Does Forcing Suspect to Open Computer Files Violate Right Against Self-Incrimination?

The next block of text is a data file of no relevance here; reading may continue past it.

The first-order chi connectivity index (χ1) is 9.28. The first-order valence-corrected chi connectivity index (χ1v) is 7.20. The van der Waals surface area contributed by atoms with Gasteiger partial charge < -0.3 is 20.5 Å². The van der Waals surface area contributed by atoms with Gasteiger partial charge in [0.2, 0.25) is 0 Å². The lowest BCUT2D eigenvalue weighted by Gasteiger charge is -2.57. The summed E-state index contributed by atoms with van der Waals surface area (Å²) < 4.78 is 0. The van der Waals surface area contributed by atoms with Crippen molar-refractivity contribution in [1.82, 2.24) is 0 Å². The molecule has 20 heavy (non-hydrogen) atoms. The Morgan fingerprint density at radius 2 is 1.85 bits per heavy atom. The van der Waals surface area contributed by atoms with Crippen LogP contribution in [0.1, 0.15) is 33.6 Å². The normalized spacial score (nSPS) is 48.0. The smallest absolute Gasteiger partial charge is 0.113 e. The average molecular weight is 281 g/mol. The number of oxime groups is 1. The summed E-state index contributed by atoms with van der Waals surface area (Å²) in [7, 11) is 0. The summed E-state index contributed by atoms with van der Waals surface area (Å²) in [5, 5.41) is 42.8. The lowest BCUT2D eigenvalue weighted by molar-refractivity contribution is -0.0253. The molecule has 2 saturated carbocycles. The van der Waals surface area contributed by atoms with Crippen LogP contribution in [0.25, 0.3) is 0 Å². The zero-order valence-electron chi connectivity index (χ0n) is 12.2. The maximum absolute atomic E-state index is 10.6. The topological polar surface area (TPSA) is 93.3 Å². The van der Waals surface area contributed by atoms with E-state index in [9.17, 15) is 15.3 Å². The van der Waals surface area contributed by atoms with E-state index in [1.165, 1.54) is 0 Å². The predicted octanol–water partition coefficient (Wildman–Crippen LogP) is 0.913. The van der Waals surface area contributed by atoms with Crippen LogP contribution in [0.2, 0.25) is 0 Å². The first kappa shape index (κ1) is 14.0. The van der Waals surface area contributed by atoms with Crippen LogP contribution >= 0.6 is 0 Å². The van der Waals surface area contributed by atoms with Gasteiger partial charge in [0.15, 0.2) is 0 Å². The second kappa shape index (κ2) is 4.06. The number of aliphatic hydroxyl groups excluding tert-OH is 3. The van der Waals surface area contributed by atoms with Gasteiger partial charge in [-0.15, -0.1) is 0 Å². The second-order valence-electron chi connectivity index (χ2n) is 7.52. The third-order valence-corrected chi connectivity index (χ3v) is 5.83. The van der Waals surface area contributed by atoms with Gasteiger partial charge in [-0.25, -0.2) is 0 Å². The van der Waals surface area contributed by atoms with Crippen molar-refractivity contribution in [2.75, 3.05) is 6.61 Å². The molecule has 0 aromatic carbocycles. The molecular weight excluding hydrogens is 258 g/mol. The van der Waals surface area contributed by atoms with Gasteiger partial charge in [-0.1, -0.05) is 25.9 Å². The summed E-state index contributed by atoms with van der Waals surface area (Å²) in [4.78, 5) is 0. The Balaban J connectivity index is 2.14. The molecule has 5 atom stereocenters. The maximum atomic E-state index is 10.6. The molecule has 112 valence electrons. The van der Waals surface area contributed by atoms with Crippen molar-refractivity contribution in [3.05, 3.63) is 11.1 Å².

Online child pornography users rarely escape conviction once investigators armed with a search warrant seize their computer equipment. When federal agents raided a West Allis, Wi., apartment, they ran into an increasingly common problem – encrypted data, says the Milwaukee Journal Sentinel. Their standoff with a computer scientist has led to a rare court ruling about Fifth Amendment rights against self-incrimination in the digital world. Agents had traced possible child porn to the home of Jeffrey Feldman, a software developer. In January, under a search warrant, they took his computer and more than a dozen external hard drives with nearly 20 terabytes of storage capacity. Feldman’s drives were encrypted so well that they stumped even the FBI’s top forensic computer experts for weeks. A prosecutor asked a judge to order Feldman to unlock the drives. A magistrate judge said it was “a close call,” but Feldman’s simple act of decrypting the files would amount to telling the government something it doesn’t know for sure yet, and would violate Feldman’s rights against self incrimination under the Fifth Amendment.

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